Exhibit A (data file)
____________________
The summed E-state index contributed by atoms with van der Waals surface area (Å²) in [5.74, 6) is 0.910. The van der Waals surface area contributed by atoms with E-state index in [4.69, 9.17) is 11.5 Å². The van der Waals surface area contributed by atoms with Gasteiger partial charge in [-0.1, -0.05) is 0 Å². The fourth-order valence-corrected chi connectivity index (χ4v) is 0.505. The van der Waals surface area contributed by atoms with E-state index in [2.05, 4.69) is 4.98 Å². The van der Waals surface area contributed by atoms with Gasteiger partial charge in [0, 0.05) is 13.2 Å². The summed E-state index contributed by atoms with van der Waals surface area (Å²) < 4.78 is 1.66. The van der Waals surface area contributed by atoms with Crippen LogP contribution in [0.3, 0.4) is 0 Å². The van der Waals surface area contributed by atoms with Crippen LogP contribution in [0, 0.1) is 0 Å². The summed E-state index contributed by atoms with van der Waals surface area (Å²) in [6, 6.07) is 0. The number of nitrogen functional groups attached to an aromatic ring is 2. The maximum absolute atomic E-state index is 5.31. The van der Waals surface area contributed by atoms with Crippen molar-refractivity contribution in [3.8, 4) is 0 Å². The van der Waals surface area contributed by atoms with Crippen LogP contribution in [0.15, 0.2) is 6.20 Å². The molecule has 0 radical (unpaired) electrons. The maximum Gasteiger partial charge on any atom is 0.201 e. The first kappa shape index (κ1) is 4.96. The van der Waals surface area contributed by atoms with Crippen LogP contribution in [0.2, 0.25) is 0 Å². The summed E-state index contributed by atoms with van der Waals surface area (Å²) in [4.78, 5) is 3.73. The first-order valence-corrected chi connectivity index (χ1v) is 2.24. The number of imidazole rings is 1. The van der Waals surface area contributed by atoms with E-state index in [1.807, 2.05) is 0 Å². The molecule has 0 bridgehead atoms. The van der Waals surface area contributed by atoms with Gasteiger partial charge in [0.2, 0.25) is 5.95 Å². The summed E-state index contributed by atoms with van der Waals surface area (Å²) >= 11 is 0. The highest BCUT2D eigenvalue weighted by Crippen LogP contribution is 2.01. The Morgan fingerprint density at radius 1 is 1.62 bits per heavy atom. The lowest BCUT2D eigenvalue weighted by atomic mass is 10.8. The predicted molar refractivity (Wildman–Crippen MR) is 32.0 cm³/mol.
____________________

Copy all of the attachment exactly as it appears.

The summed E-state index contributed by atoms with van der Waals surface area (Å²) in [5.74, 6) is 0.910. The van der Waals surface area contributed by atoms with E-state index in [4.69, 9.17) is 11.5 Å². The van der Waals surface area contributed by atoms with Gasteiger partial charge in [-0.1, -0.05) is 0 Å². The fourth-order valence-corrected chi connectivity index (χ4v) is 0.505. The van der Waals surface area contributed by atoms with E-state index in [2.05, 4.69) is 4.98 Å². The van der Waals surface area contributed by atoms with Gasteiger partial charge in [0, 0.05) is 13.2 Å². The summed E-state index contributed by atoms with van der Waals surface area (Å²) < 4.78 is 1.66. The van der Waals surface area contributed by atoms with Crippen LogP contribution in [0.3, 0.4) is 0 Å². The van der Waals surface area contributed by atoms with Crippen LogP contribution in [0, 0.1) is 0 Å². The summed E-state index contributed by atoms with van der Waals surface area (Å²) in [6, 6.07) is 0. The number of nitrogen functional groups attached to an aromatic ring is 2. The maximum absolute atomic E-state index is 5.31. The van der Waals surface area contributed by atoms with Crippen molar-refractivity contribution in [3.8, 4) is 0 Å². The van der Waals surface area contributed by atoms with Crippen LogP contribution in [0.15, 0.2) is 6.20 Å². The molecule has 0 radical (unpaired) electrons. The maximum Gasteiger partial charge on any atom is 0.201 e. The first kappa shape index (κ1) is 4.96. The van der Waals surface area contributed by atoms with Crippen LogP contribution in [0.2, 0.25) is 0 Å². The summed E-state index contributed by atoms with van der Waals surface area (Å²) in [4.78, 5) is 3.73. The first-order valence-corrected chi connectivity index (χ1v) is 2.24. The number of imidazole rings is 1. The van der Waals surface area contributed by atoms with E-state index in [1.807, 2.05) is 0 Å². The molecule has 0 bridgehead atoms. The van der Waals surface area contributed by atoms with Gasteiger partial charge in [0.2, 0.25) is 5.95 Å². The summed E-state index contributed by atoms with van der Waals surface area (Å²) >= 11 is 0. The highest BCUT2D eigenvalue weighted by Crippen LogP contribution is 2.01. The Morgan fingerprint density at radius 1 is 1.62 bits per heavy atom. The lowest BCUT2D eigenvalue weighted by atomic mass is 10.8. The predicted molar refractivity (Wildman–Crippen MR) is 32.0 cm³/mol.